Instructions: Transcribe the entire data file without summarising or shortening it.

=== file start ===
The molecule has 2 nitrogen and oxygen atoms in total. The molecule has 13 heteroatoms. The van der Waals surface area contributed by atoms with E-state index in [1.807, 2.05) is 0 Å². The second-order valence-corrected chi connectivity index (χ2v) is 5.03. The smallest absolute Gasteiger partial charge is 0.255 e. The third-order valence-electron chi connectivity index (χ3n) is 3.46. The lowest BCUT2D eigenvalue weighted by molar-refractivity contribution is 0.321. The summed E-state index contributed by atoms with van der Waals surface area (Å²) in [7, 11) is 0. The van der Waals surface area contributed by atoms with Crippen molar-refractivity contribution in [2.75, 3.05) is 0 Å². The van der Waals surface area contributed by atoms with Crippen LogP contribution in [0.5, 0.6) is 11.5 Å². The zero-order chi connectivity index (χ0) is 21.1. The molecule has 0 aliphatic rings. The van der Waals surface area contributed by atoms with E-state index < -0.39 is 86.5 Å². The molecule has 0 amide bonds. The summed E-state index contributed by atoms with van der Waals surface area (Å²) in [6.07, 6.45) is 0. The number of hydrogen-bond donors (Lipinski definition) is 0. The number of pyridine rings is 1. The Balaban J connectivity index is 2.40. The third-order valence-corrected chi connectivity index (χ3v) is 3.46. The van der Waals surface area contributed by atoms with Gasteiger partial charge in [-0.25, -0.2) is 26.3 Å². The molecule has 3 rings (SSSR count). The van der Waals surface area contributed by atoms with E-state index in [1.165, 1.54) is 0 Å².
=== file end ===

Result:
The molecule has 2 nitrogen and oxygen atoms in total. The molecule has 13 heteroatoms. The van der Waals surface area contributed by atoms with E-state index in [1.807, 2.05) is 0 Å². The second-order valence-corrected chi connectivity index (χ2v) is 5.03. The smallest absolute Gasteiger partial charge is 0.255 e. The third-order valence-electron chi connectivity index (χ3n) is 3.46. The lowest BCUT2D eigenvalue weighted by molar-refractivity contribution is 0.321. The summed E-state index contributed by atoms with van der Waals surface area (Å²) in [7, 11) is 0. The van der Waals surface area contributed by atoms with Crippen molar-refractivity contribution in [2.75, 3.05) is 0 Å². The van der Waals surface area contributed by atoms with Crippen LogP contribution in [0.5, 0.6) is 11.5 Å². The zero-order chi connectivity index (χ0) is 21.1. The molecule has 0 aliphatic rings. The van der Waals surface area contributed by atoms with E-state index < -0.39 is 86.5 Å². The molecule has 0 amide bonds. The summed E-state index contributed by atoms with van der Waals surface area (Å²) in [6.07, 6.45) is 0. The number of hydrogen-bond donors (Lipinski definition) is 0. The number of pyridine rings is 1. The Balaban J connectivity index is 2.40. The third-order valence-corrected chi connectivity index (χ3v) is 3.46. The van der Waals surface area contributed by atoms with Gasteiger partial charge in [-0.25, -0.2) is 26.3 Å². The molecule has 3 rings (SSSR count). The van der Waals surface area contributed by atoms with E-state index in [1.165, 1.54) is 0 Å².